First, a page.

, Mr. Sidney, a relative, and former ward, received a bequest of his papers; and it is partly of these authentic materials of which this volume is formed. Besides, an intimacy of many years with the venerable man, has prepared his biographer, from personal knowledge, to draw out the circumstances of his history, in connection with his most striking peculiarities. From a few notices in the English periodicals, we judge that the work has been well received by the large circle of Rowland Hill's friends and admirers. We can bear testimony to the gratification, we hope profit too, which we have derived from its pages. We could have wished, indeed, that it had been characterized by a stricter attention to method; and had there been a fuller development of the workings of the mind, during the various periods of his history, it would have better coincided with our own notions of useful biography. Still, we can heartily commend it to our

readers, as a book calculated to amuse, to instruct, and improve. The style is neat and unambitious, and the facts are related in an agreeable manner. With these general remarks on the volume before us, we proceed at once to a more particular notice of his bistory, and an exhibition of the most striking points of his character, which we purpose to do mainly from the book itself.

Rowland Hill was born at Hawkestone, Shropshire, August 23, 1745. His father, Sir Rowland Hill, was descended from an ancient and honorable family, whose ancestry is traced back to a person of the name of De la Hulle, in the reign of Edward I. An ancestor by the name of Rowland Hill, is also said to have been the first protestant lord-mayor of London. From this circumstance, or some other cause, the name Rowland became a very favorite one in the family, as not less than four or five bearing the same name, immediately preceded the father of the late Mr. Rowland Hill.

Still more recently the family has become distinguished by the actions of the present Lord Hill, who bore so large a part in the military achievements of the peninsular campaigns, and who, with four brothers, nephews of Rowland Hill, were all present at the great battle of Waterloo. From his earliest years, Rowland Hill was remarkable for his archness and bumor, and his “ pranks ;" the drolleries of his childhood, were often the theme of conversation with his most familiar friends, in the subsequent periods of his life. But the grace of God was preparing to graft upon the unpromising stock, that better mind, which, if it could not wholly eradicate, might temper and direct to its proper use, a native gift of so dangerous a power. When of sufficient age to profit by the instruction there given, young Rowland was sent to school at Eton; and it was here," during the days of his childhood, that the first beams of that spiritual light, which he for so many years reflected in all its purity and brightness, were shed upon his soul. The opening powers of his mind were consecrated to God; and his conceptions of the truths of religion, at this early age, were so luminous, that he never saw occasion to alter his first views, in any essential particular; and amid all the varied fancies of enthusiasts, which often surrounded and distressed him, he had never, he said, with the warmest expression of thankfulness to God, been led away from the simple notion of the doctrines of grace, which he had adopted in the morning of his days.” No particulars are furnished us of his exercises of mind at this stage of his feelings, which we cannot help regretting, as it would no doubt have been interesting to trace the operation of truth by the Spirit of God upon his heart, till it resulted in a saving change. The change, however, was one of a most decided character ; for with that firmness which so greatly marked his whole subsequent life, he went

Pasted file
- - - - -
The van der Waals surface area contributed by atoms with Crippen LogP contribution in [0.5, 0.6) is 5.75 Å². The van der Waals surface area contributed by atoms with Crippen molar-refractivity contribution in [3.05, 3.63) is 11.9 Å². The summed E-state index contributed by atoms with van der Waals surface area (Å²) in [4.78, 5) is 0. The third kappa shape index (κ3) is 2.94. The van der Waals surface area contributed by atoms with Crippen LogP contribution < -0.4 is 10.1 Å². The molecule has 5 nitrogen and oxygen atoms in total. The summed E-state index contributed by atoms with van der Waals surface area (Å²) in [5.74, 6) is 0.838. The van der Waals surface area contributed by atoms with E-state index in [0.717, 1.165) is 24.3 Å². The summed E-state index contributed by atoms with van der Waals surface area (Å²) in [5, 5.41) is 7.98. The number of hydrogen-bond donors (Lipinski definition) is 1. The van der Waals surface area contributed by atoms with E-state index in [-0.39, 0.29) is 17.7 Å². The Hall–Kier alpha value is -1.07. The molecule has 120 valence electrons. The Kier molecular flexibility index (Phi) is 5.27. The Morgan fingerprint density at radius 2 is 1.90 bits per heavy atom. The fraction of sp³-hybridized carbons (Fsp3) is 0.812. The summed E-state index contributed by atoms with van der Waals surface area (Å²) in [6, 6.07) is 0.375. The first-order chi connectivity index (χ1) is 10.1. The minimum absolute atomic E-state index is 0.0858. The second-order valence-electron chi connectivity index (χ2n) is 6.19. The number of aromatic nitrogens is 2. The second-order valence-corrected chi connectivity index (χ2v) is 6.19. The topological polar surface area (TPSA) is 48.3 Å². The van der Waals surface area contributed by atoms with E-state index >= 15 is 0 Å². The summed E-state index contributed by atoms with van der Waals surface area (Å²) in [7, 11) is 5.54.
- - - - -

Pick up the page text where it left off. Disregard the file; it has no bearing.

forward in duty, heedless of the sneers and the ridicule to whic he was subjected by the companions of his academic years.

To the instrumentality of an elder brother, afterwards Sir Richa Hill, (and of whose conversion and progress in grace, with bisk bors and success in the cause of Christ, an interesting account given,) was young Rowland indebted for the new direction of b feelings and purposes. Combined with this instrumentality, to were the tender admonitions of a beloved sister, Miss Jane Hi who manifested a deep concern for his spiritual condition. T) fraternal regard and sisterly affection exhibited in their letters their brother, is a beautiful trait in their characters; and by the judicious and co-operating encouragement, the young convert w upheld and guided on to the high and holy aim of entire self-cot secration to God, in a life of constant and increasing devotedne and grace. Examples like these, of an influence so exerted, the best of purposes, are indeed grateful, and commend then selves to every one who stands in a similar relation. What et couragement is thus furnished to similar activity in behalf of thos whom they love! Many, we doubt not, exposed to the tempta tions of a college life, or removed from home, owe, much to the restraining and saving influence of a brother's or a sister's hoh counsels and prayers. Many too, we fear, have been lost to them selves, to their friends and the world, who, withheld by such a influence from sin, might have become ornaments to society, and esteemed by all to whom they were known.